On February 7, 2022, the United States House of Representatives passed H.R. 4445, which would modify the Federal Arbitration Act by carving out an exception for cases involving sexual harassment and assault. The bill titled, “Ending Forced Arbitration of Sexual Assault and Sexual Harassment Act of 2021” – which was passed by the Senate on February 10, 2022 and now heads to President Biden’s desk for his signature – will ultimately transform how businesses resolve allegations of workplace sexual harassment and assault.

If enacted, the bill will undoubtedly be a significant reform in the workplace. The bill prohibits pre-dispute arbitration agreements and pre-dispute joint-action waivers and renders existing agreements unenforceable for any case filed under Federal, Tribal, or State law and relates to a sexual assault dispute or a sexual harassment dispute. Additionally, the bill expressly applies retroactively, stating it covers “any dispute or claim that arises or accrues on or after the date of enactment.” Thus, the bill would prohibit enforcement of contract provisions that mandate third-party arbitration of workplace sexual harassment or assault claims, regardless of when the alleged act occurred.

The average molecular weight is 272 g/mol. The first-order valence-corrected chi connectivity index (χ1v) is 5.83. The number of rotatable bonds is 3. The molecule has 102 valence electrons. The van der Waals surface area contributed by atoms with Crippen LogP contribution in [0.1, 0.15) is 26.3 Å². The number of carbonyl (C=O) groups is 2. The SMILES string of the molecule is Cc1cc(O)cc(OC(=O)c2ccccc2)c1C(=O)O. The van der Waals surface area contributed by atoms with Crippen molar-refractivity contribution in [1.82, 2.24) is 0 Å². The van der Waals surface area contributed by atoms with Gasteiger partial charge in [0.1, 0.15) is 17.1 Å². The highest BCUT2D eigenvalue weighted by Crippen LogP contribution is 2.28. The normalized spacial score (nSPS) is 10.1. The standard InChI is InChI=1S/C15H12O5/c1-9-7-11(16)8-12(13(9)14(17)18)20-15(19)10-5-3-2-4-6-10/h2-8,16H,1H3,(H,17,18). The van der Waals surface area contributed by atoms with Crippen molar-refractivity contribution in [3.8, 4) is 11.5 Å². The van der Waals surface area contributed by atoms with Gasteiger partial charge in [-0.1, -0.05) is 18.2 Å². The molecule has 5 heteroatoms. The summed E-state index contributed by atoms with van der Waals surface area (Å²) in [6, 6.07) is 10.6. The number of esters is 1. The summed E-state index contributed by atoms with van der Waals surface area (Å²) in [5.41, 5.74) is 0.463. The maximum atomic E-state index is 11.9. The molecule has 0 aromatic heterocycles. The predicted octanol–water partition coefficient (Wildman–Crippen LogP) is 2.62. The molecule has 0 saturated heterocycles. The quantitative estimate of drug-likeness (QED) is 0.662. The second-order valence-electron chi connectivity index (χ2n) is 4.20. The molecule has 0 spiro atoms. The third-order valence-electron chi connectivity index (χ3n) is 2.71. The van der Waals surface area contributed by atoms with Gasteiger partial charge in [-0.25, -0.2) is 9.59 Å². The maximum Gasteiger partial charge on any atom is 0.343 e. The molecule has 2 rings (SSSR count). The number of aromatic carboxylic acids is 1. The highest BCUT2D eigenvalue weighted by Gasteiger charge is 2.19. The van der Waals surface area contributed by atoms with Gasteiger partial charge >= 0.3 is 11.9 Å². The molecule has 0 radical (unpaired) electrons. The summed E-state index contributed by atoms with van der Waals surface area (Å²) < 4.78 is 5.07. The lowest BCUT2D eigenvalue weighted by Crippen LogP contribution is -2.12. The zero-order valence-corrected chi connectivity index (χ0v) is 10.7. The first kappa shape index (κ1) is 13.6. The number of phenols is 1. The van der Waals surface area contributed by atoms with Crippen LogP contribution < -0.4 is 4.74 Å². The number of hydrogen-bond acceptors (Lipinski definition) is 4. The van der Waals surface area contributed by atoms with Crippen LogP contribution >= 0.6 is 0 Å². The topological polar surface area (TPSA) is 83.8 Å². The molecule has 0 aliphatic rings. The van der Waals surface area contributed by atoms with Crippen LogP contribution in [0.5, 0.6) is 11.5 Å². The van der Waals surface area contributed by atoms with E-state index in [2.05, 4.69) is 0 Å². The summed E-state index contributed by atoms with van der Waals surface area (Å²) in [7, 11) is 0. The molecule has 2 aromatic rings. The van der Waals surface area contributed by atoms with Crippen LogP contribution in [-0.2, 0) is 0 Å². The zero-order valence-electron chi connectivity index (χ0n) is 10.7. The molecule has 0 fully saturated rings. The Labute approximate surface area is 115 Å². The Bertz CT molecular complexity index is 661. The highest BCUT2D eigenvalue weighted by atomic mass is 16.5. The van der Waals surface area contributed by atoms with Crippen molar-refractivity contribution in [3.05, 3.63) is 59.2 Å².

Employers should not scrap arbitration agreements entirely just yet. Notably, although the bill bans pre-dispute agreements to arbitrate such claims, potential employee-plaintiffs still have the option to choose arbitration, rather than go to court, after the claim arises. There will remain potential employee-plaintiffs that prefer arbitration. Indeed, this is reminiscent of the continued use of confidential settlement agreements when claims relate to sexual harassment or discrimination in jurisdictions that have thrown down additional hurdles for parties to enter into confidential agreements.

Based upon messaging emanating from the White House earlier this month that appear to support the passage of H.R. 4445, it appears the President will likely sign the bill. Employers should now begin to evaluate their current arbitration agreements and be highly cognizant of the bill’s new limitations when addressing issues regarding sexual assault and harassment in employment contracts.